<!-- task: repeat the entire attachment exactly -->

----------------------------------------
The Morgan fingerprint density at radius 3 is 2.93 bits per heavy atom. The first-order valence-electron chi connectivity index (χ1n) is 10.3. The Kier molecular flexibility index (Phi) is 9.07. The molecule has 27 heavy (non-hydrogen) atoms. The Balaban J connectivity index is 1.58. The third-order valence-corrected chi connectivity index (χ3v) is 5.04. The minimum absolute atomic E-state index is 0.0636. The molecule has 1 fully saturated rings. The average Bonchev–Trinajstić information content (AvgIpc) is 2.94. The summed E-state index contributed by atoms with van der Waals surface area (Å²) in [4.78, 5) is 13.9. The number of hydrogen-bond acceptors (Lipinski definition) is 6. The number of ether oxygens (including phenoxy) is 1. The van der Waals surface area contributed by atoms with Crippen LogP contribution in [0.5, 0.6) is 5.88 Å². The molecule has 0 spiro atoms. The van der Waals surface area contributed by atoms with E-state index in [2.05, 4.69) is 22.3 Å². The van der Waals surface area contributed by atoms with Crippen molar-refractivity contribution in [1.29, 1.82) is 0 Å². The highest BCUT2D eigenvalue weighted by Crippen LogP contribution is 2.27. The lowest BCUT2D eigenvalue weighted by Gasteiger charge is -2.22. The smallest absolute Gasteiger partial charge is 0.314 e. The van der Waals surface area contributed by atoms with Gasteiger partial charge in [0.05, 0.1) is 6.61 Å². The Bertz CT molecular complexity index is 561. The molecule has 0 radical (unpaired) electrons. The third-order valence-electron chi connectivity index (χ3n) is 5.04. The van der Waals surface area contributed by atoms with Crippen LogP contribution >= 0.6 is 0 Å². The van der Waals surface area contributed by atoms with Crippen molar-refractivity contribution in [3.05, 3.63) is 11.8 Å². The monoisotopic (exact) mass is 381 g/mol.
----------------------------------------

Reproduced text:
The Morgan fingerprint density at radius 3 is 2.93 bits per heavy atom. The first-order valence-electron chi connectivity index (χ1n) is 10.3. The Kier molecular flexibility index (Phi) is 9.07. The molecule has 27 heavy (non-hydrogen) atoms. The Balaban J connectivity index is 1.58. The third-order valence-corrected chi connectivity index (χ3v) is 5.04. The minimum absolute atomic E-state index is 0.0636. The molecule has 1 fully saturated rings. The average Bonchev–Trinajstić information content (AvgIpc) is 2.94. The summed E-state index contributed by atoms with van der Waals surface area (Å²) in [4.78, 5) is 13.9. The number of hydrogen-bond acceptors (Lipinski definition) is 6. The number of ether oxygens (including phenoxy) is 1. The van der Waals surface area contributed by atoms with Crippen LogP contribution in [0.5, 0.6) is 5.88 Å². The molecule has 0 spiro atoms. The van der Waals surface area contributed by atoms with E-state index in [2.05, 4.69) is 22.3 Å². The van der Waals surface area contributed by atoms with Crippen molar-refractivity contribution in [1.29, 1.82) is 0 Å². The highest BCUT2D eigenvalue weighted by Crippen LogP contribution is 2.27. The lowest BCUT2D eigenvalue weighted by Gasteiger charge is -2.22. The smallest absolute Gasteiger partial charge is 0.314 e. The van der Waals surface area contributed by atoms with Gasteiger partial charge in [0.05, 0.1) is 6.61 Å². The Bertz CT molecular complexity index is 561. The molecule has 0 radical (unpaired) electrons. The third-order valence-electron chi connectivity index (χ3n) is 5.04. The van der Waals surface area contributed by atoms with Crippen LogP contribution >= 0.6 is 0 Å². The van der Waals surface area contributed by atoms with Crippen molar-refractivity contribution in [3.05, 3.63) is 11.8 Å². The monoisotopic (exact) mass is 381 g/mol.